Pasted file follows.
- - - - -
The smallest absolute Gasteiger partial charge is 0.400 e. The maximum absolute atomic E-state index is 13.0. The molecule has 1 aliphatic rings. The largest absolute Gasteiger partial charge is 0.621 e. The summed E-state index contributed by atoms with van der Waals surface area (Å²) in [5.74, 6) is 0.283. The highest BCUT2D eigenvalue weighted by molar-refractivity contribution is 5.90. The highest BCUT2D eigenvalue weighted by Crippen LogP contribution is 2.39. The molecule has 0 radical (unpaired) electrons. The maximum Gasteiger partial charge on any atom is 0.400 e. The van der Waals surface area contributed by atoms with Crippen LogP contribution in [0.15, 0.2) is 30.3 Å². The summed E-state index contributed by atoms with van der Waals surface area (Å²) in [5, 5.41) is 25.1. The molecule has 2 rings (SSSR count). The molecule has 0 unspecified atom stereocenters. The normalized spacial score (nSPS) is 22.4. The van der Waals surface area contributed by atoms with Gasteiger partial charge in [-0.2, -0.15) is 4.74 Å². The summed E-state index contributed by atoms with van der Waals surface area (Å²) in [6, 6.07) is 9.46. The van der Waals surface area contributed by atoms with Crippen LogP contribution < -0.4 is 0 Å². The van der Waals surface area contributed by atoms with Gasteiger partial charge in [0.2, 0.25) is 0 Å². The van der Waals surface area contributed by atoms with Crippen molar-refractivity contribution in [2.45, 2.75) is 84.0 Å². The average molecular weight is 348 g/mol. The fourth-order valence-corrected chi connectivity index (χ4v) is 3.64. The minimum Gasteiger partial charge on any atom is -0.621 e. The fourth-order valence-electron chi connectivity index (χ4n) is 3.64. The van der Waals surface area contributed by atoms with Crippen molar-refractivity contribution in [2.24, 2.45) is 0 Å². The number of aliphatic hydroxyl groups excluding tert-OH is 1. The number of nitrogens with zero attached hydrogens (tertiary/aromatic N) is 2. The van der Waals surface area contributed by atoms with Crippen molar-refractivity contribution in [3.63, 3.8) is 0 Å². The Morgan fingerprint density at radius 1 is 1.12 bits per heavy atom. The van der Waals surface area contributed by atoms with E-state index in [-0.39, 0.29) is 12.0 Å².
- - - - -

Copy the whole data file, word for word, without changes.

The smallest absolute Gasteiger partial charge is 0.400 e. The maximum absolute atomic E-state index is 13.0. The molecule has 1 aliphatic rings. The largest absolute Gasteiger partial charge is 0.621 e. The summed E-state index contributed by atoms with van der Waals surface area (Å²) in [5.74, 6) is 0.283. The highest BCUT2D eigenvalue weighted by molar-refractivity contribution is 5.90. The highest BCUT2D eigenvalue weighted by Crippen LogP contribution is 2.39. The molecule has 0 radical (unpaired) electrons. The maximum Gasteiger partial charge on any atom is 0.400 e. The van der Waals surface area contributed by atoms with Crippen LogP contribution in [0.15, 0.2) is 30.3 Å². The summed E-state index contributed by atoms with van der Waals surface area (Å²) in [5, 5.41) is 25.1. The molecule has 2 rings (SSSR count). The molecule has 0 unspecified atom stereocenters. The normalized spacial score (nSPS) is 22.4. The van der Waals surface area contributed by atoms with Gasteiger partial charge in [-0.2, -0.15) is 4.74 Å². The summed E-state index contributed by atoms with van der Waals surface area (Å²) in [6, 6.07) is 9.46. The van der Waals surface area contributed by atoms with Crippen LogP contribution < -0.4 is 0 Å². The van der Waals surface area contributed by atoms with Gasteiger partial charge in [0.2, 0.25) is 0 Å². The van der Waals surface area contributed by atoms with Crippen molar-refractivity contribution in [2.45, 2.75) is 84.0 Å². The average molecular weight is 348 g/mol. The fourth-order valence-corrected chi connectivity index (χ4v) is 3.64. The minimum Gasteiger partial charge on any atom is -0.621 e. The fourth-order valence-electron chi connectivity index (χ4n) is 3.64. The van der Waals surface area contributed by atoms with Crippen molar-refractivity contribution in [2.24, 2.45) is 0 Å². The number of aliphatic hydroxyl groups excluding tert-OH is 1. The number of nitrogens with zero attached hydrogens (tertiary/aromatic N) is 2. The van der Waals surface area contributed by atoms with Crippen molar-refractivity contribution in [3.63, 3.8) is 0 Å². The Morgan fingerprint density at radius 1 is 1.12 bits per heavy atom. The van der Waals surface area contributed by atoms with E-state index in [-0.39, 0.29) is 12.0 Å².